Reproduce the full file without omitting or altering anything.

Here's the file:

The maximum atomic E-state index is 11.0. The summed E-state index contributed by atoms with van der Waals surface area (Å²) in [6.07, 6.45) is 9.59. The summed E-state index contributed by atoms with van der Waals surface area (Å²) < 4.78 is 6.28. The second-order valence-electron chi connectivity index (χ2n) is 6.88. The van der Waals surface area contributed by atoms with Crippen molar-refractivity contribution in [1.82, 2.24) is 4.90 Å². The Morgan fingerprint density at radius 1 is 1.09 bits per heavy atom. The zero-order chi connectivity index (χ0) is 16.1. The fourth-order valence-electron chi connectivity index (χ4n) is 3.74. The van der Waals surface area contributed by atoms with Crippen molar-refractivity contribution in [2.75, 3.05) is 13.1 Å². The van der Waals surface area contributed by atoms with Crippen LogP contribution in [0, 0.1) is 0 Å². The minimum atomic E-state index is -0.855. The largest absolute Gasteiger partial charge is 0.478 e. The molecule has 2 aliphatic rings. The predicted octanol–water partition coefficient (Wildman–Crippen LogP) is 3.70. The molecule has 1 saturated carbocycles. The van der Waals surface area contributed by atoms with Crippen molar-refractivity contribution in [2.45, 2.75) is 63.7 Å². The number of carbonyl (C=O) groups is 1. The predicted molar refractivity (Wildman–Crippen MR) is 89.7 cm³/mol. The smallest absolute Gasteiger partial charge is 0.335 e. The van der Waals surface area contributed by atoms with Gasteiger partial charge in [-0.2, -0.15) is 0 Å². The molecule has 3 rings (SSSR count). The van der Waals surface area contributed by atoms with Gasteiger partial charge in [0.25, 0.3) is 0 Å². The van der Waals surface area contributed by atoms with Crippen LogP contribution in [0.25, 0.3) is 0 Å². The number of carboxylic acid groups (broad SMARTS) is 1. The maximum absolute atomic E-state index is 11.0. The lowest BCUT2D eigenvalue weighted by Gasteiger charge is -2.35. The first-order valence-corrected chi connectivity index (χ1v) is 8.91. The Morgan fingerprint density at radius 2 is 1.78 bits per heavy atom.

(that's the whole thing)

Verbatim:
The maximum atomic E-state index is 11.0. The summed E-state index contributed by atoms with van der Waals surface area (Å²) in [6.07, 6.45) is 9.59. The summed E-state index contributed by atoms with van der Waals surface area (Å²) < 4.78 is 6.28. The second-order valence-electron chi connectivity index (χ2n) is 6.88. The van der Waals surface area contributed by atoms with Crippen molar-refractivity contribution in [1.82, 2.24) is 4.90 Å². The Morgan fingerprint density at radius 1 is 1.09 bits per heavy atom. The zero-order chi connectivity index (χ0) is 16.1. The fourth-order valence-electron chi connectivity index (χ4n) is 3.74. The van der Waals surface area contributed by atoms with Crippen molar-refractivity contribution in [2.75, 3.05) is 13.1 Å². The van der Waals surface area contributed by atoms with Crippen LogP contribution in [0, 0.1) is 0 Å². The minimum atomic E-state index is -0.855. The largest absolute Gasteiger partial charge is 0.478 e. The molecule has 2 aliphatic rings. The predicted octanol–water partition coefficient (Wildman–Crippen LogP) is 3.70. The molecule has 1 saturated carbocycles. The van der Waals surface area contributed by atoms with Crippen molar-refractivity contribution in [2.45, 2.75) is 63.7 Å². The number of carbonyl (C=O) groups is 1. The predicted molar refractivity (Wildman–Crippen MR) is 89.7 cm³/mol. The smallest absolute Gasteiger partial charge is 0.335 e. The van der Waals surface area contributed by atoms with Gasteiger partial charge in [-0.2, -0.15) is 0 Å². The molecule has 3 rings (SSSR count). The van der Waals surface area contributed by atoms with Gasteiger partial charge in [0.25, 0.3) is 0 Å². The van der Waals surface area contributed by atoms with Crippen LogP contribution in [0.25, 0.3) is 0 Å². The number of carboxylic acid groups (broad SMARTS) is 1. The maximum absolute atomic E-state index is 11.0. The lowest BCUT2D eigenvalue weighted by Gasteiger charge is -2.35. The first-order valence-corrected chi connectivity index (χ1v) is 8.91. The Morgan fingerprint density at radius 2 is 1.78 bits per heavy atom.